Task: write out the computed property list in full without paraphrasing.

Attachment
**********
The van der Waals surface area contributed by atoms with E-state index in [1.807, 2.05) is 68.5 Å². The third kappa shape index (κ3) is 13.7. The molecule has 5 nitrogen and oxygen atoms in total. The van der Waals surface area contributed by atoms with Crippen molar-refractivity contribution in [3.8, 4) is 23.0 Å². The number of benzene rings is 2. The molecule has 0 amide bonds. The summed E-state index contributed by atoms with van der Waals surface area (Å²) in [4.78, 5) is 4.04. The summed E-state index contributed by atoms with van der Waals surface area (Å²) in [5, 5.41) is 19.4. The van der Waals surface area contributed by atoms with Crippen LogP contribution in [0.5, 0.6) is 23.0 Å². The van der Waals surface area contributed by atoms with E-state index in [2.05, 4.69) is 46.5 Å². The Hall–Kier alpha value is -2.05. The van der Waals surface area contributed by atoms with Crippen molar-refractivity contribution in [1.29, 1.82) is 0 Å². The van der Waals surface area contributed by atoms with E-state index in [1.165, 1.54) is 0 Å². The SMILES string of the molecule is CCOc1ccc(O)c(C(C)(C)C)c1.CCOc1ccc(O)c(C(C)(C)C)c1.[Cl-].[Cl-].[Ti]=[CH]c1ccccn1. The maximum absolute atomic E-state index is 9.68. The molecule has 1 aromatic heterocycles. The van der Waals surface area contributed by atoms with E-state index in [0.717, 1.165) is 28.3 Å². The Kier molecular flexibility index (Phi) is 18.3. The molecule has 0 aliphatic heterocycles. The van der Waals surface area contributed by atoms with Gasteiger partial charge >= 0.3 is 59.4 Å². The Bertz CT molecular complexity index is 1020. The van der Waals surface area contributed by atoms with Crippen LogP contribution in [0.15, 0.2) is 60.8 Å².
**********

The van der Waals surface area contributed by atoms with E-state index in [1.807, 2.05) is 68.5 Å². The third kappa shape index (κ3) is 13.7. The molecule has 5 nitrogen and oxygen atoms in total. The van der Waals surface area contributed by atoms with Crippen molar-refractivity contribution in [3.8, 4) is 23.0 Å². The number of benzene rings is 2. The molecule has 0 amide bonds. The summed E-state index contributed by atoms with van der Waals surface area (Å²) in [4.78, 5) is 4.04. The summed E-state index contributed by atoms with van der Waals surface area (Å²) in [5, 5.41) is 19.4. The van der Waals surface area contributed by atoms with Crippen LogP contribution in [0.5, 0.6) is 23.0 Å². The van der Waals surface area contributed by atoms with E-state index in [2.05, 4.69) is 46.5 Å². The Hall–Kier alpha value is -2.05. The van der Waals surface area contributed by atoms with Crippen molar-refractivity contribution in [1.29, 1.82) is 0 Å². The van der Waals surface area contributed by atoms with E-state index in [1.165, 1.54) is 0 Å². The SMILES string of the molecule is CCOc1ccc(O)c(C(C)(C)C)c1.CCOc1ccc(O)c(C(C)(C)C)c1.[Cl-].[Cl-].[Ti]=[CH]c1ccccn1. The maximum absolute atomic E-state index is 9.68. The molecule has 1 aromatic heterocycles. The van der Waals surface area contributed by atoms with E-state index in [0.717, 1.165) is 28.3 Å². The Kier molecular flexibility index (Phi) is 18.3. The molecule has 0 aliphatic heterocycles. The van der Waals surface area contributed by atoms with Gasteiger partial charge >= 0.3 is 59.4 Å². The Bertz CT molecular complexity index is 1020. The van der Waals surface area contributed by atoms with Crippen LogP contribution in [0.15, 0.2) is 60.8 Å².